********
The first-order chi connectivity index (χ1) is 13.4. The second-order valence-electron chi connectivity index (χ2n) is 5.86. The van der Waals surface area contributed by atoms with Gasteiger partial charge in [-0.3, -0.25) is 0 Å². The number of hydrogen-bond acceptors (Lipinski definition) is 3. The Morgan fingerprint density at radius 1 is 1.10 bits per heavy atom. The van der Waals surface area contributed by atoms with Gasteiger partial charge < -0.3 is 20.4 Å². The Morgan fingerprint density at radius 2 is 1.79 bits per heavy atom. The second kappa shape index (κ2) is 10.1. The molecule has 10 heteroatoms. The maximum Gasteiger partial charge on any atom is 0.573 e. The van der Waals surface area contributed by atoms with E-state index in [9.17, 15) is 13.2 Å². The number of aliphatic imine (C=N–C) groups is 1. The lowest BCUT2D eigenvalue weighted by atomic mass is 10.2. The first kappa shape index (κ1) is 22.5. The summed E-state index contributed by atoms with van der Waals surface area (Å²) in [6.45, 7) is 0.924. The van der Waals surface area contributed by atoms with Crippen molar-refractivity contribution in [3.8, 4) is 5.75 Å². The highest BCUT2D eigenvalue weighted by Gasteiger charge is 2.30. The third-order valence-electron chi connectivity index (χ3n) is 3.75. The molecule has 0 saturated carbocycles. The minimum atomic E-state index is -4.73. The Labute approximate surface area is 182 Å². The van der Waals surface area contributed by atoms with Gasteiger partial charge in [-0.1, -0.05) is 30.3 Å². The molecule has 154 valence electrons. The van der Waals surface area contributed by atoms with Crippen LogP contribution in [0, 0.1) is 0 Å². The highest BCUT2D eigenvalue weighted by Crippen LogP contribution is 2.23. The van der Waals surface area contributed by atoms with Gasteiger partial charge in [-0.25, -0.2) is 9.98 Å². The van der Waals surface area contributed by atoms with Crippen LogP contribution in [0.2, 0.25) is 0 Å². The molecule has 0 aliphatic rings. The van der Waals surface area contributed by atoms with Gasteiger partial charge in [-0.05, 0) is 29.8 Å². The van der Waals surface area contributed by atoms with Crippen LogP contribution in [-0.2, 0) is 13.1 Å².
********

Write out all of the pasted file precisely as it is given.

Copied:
The first-order chi connectivity index (χ1) is 13.4. The second-order valence-electron chi connectivity index (χ2n) is 5.86. The van der Waals surface area contributed by atoms with Gasteiger partial charge in [-0.3, -0.25) is 0 Å². The number of hydrogen-bond acceptors (Lipinski definition) is 3. The Morgan fingerprint density at radius 1 is 1.10 bits per heavy atom. The van der Waals surface area contributed by atoms with Gasteiger partial charge < -0.3 is 20.4 Å². The Morgan fingerprint density at radius 2 is 1.79 bits per heavy atom. The second kappa shape index (κ2) is 10.1. The molecule has 10 heteroatoms. The maximum Gasteiger partial charge on any atom is 0.573 e. The van der Waals surface area contributed by atoms with E-state index in [9.17, 15) is 13.2 Å². The number of aliphatic imine (C=N–C) groups is 1. The lowest BCUT2D eigenvalue weighted by atomic mass is 10.2. The first kappa shape index (κ1) is 22.5. The summed E-state index contributed by atoms with van der Waals surface area (Å²) in [6.45, 7) is 0.924. The van der Waals surface area contributed by atoms with Crippen molar-refractivity contribution in [3.8, 4) is 5.75 Å². The highest BCUT2D eigenvalue weighted by Gasteiger charge is 2.30. The third-order valence-electron chi connectivity index (χ3n) is 3.75. The molecule has 0 saturated carbocycles. The minimum atomic E-state index is -4.73. The Labute approximate surface area is 182 Å². The van der Waals surface area contributed by atoms with Gasteiger partial charge in [-0.1, -0.05) is 30.3 Å². The molecule has 154 valence electrons. The van der Waals surface area contributed by atoms with Crippen LogP contribution in [0, 0.1) is 0 Å². The highest BCUT2D eigenvalue weighted by Crippen LogP contribution is 2.23. The van der Waals surface area contributed by atoms with Gasteiger partial charge in [-0.25, -0.2) is 9.98 Å². The van der Waals surface area contributed by atoms with Crippen LogP contribution in [0.2, 0.25) is 0 Å². The molecule has 0 aliphatic rings. The van der Waals surface area contributed by atoms with Gasteiger partial charge in [-0.05, 0) is 29.8 Å². The van der Waals surface area contributed by atoms with Crippen LogP contribution in [-0.2, 0) is 13.1 Å².